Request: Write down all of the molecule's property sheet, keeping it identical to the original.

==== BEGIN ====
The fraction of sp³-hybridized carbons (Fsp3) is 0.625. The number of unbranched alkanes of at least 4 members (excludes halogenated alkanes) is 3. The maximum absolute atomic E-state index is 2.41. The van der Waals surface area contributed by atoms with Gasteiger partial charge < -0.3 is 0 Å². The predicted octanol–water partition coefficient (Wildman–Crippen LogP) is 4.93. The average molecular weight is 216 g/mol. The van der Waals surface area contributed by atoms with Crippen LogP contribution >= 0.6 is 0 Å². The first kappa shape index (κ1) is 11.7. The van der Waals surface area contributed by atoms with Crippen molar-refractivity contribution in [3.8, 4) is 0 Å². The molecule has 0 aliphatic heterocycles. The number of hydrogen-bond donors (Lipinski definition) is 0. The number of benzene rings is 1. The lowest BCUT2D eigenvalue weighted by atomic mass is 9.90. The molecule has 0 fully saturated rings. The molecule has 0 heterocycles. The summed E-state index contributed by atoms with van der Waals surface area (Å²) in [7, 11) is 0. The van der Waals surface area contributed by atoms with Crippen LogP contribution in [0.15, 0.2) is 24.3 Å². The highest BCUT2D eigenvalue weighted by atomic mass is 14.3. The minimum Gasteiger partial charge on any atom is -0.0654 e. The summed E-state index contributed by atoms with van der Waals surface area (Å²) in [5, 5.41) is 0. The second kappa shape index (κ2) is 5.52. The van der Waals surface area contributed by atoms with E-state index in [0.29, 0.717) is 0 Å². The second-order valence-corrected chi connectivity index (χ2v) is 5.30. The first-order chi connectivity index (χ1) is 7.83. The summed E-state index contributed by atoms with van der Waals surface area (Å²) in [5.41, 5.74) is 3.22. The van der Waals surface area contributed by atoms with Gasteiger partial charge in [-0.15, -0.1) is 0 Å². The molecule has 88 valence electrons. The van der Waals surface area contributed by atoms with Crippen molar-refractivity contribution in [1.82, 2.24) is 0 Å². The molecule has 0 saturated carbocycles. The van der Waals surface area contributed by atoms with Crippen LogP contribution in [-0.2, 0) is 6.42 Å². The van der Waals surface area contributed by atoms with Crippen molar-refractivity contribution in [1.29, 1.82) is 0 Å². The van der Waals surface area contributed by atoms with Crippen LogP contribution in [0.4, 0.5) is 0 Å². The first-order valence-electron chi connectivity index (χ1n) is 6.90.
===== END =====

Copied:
The fraction of sp³-hybridized carbons (Fsp3) is 0.625. The number of unbranched alkanes of at least 4 members (excludes halogenated alkanes) is 3. The maximum absolute atomic E-state index is 2.41. The van der Waals surface area contributed by atoms with Gasteiger partial charge < -0.3 is 0 Å². The predicted octanol–water partition coefficient (Wildman–Crippen LogP) is 4.93. The average molecular weight is 216 g/mol. The van der Waals surface area contributed by atoms with Crippen LogP contribution >= 0.6 is 0 Å². The first kappa shape index (κ1) is 11.7. The van der Waals surface area contributed by atoms with Crippen molar-refractivity contribution in [3.8, 4) is 0 Å². The molecule has 0 aliphatic heterocycles. The number of hydrogen-bond donors (Lipinski definition) is 0. The number of benzene rings is 1. The lowest BCUT2D eigenvalue weighted by atomic mass is 9.90. The molecule has 0 fully saturated rings. The molecule has 0 heterocycles. The summed E-state index contributed by atoms with van der Waals surface area (Å²) in [7, 11) is 0. The van der Waals surface area contributed by atoms with Crippen LogP contribution in [0.15, 0.2) is 24.3 Å². The highest BCUT2D eigenvalue weighted by atomic mass is 14.3. The minimum Gasteiger partial charge on any atom is -0.0654 e. The summed E-state index contributed by atoms with van der Waals surface area (Å²) in [5, 5.41) is 0. The second kappa shape index (κ2) is 5.52. The van der Waals surface area contributed by atoms with E-state index in [0.29, 0.717) is 0 Å². The second-order valence-corrected chi connectivity index (χ2v) is 5.30. The first-order chi connectivity index (χ1) is 7.83. The summed E-state index contributed by atoms with van der Waals surface area (Å²) in [5.41, 5.74) is 3.22. The van der Waals surface area contributed by atoms with Gasteiger partial charge in [-0.15, -0.1) is 0 Å². The molecule has 88 valence electrons. The van der Waals surface area contributed by atoms with Crippen molar-refractivity contribution in [1.82, 2.24) is 0 Å². The molecule has 0 saturated carbocycles. The van der Waals surface area contributed by atoms with Crippen LogP contribution in [-0.2, 0) is 6.42 Å². The van der Waals surface area contributed by atoms with Crippen molar-refractivity contribution in [1.29, 1.82) is 0 Å². The van der Waals surface area contributed by atoms with Crippen LogP contribution in [0.4, 0.5) is 0 Å². The first-order valence-electron chi connectivity index (χ1n) is 6.90.